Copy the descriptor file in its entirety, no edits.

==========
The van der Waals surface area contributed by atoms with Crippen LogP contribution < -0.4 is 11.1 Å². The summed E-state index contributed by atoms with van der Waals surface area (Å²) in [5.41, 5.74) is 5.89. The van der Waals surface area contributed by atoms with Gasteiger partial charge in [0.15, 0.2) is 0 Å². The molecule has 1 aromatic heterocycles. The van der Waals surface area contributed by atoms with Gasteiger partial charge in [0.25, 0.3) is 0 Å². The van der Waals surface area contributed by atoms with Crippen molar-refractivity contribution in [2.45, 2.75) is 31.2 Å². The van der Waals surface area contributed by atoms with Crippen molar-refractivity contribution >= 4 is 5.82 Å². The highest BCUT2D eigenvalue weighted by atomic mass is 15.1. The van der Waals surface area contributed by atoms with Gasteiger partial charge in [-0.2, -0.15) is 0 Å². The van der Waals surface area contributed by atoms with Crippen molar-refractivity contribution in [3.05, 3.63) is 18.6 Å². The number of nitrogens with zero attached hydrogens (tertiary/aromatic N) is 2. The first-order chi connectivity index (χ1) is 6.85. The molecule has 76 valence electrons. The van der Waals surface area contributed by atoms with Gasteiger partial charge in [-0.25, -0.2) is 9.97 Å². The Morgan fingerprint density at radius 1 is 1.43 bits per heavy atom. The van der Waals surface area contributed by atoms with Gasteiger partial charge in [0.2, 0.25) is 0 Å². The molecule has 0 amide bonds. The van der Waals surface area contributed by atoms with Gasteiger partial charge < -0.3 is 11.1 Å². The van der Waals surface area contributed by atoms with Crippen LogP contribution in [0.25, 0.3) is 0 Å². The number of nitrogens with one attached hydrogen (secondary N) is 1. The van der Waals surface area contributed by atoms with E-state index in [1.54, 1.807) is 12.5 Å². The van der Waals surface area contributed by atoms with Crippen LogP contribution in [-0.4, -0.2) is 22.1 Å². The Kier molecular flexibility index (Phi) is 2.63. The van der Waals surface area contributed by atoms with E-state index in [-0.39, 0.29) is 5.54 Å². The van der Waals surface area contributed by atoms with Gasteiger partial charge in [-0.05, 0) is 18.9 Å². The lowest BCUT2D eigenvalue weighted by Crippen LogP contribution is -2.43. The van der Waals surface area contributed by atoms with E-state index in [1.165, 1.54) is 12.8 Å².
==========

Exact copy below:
The van der Waals surface area contributed by atoms with Crippen LogP contribution < -0.4 is 11.1 Å². The summed E-state index contributed by atoms with van der Waals surface area (Å²) in [5.41, 5.74) is 5.89. The van der Waals surface area contributed by atoms with Gasteiger partial charge in [0.15, 0.2) is 0 Å². The molecule has 1 aromatic heterocycles. The van der Waals surface area contributed by atoms with Gasteiger partial charge in [0.25, 0.3) is 0 Å². The van der Waals surface area contributed by atoms with Crippen molar-refractivity contribution in [2.45, 2.75) is 31.2 Å². The van der Waals surface area contributed by atoms with Crippen molar-refractivity contribution >= 4 is 5.82 Å². The highest BCUT2D eigenvalue weighted by atomic mass is 15.1. The van der Waals surface area contributed by atoms with Gasteiger partial charge in [-0.2, -0.15) is 0 Å². The van der Waals surface area contributed by atoms with Crippen molar-refractivity contribution in [3.05, 3.63) is 18.6 Å². The number of nitrogens with zero attached hydrogens (tertiary/aromatic N) is 2. The first-order chi connectivity index (χ1) is 6.85. The molecule has 76 valence electrons. The van der Waals surface area contributed by atoms with Gasteiger partial charge in [-0.25, -0.2) is 9.97 Å². The Morgan fingerprint density at radius 1 is 1.43 bits per heavy atom. The van der Waals surface area contributed by atoms with Gasteiger partial charge in [0.2, 0.25) is 0 Å². The molecule has 0 amide bonds. The van der Waals surface area contributed by atoms with Gasteiger partial charge < -0.3 is 11.1 Å². The van der Waals surface area contributed by atoms with Crippen LogP contribution in [0.25, 0.3) is 0 Å². The number of nitrogens with one attached hydrogen (secondary N) is 1. The van der Waals surface area contributed by atoms with E-state index in [1.54, 1.807) is 12.5 Å². The van der Waals surface area contributed by atoms with Crippen LogP contribution in [-0.4, -0.2) is 22.1 Å². The Kier molecular flexibility index (Phi) is 2.63. The van der Waals surface area contributed by atoms with E-state index in [-0.39, 0.29) is 5.54 Å². The van der Waals surface area contributed by atoms with Gasteiger partial charge in [-0.05, 0) is 18.9 Å². The lowest BCUT2D eigenvalue weighted by Crippen LogP contribution is -2.43. The van der Waals surface area contributed by atoms with E-state index in [1.165, 1.54) is 12.8 Å².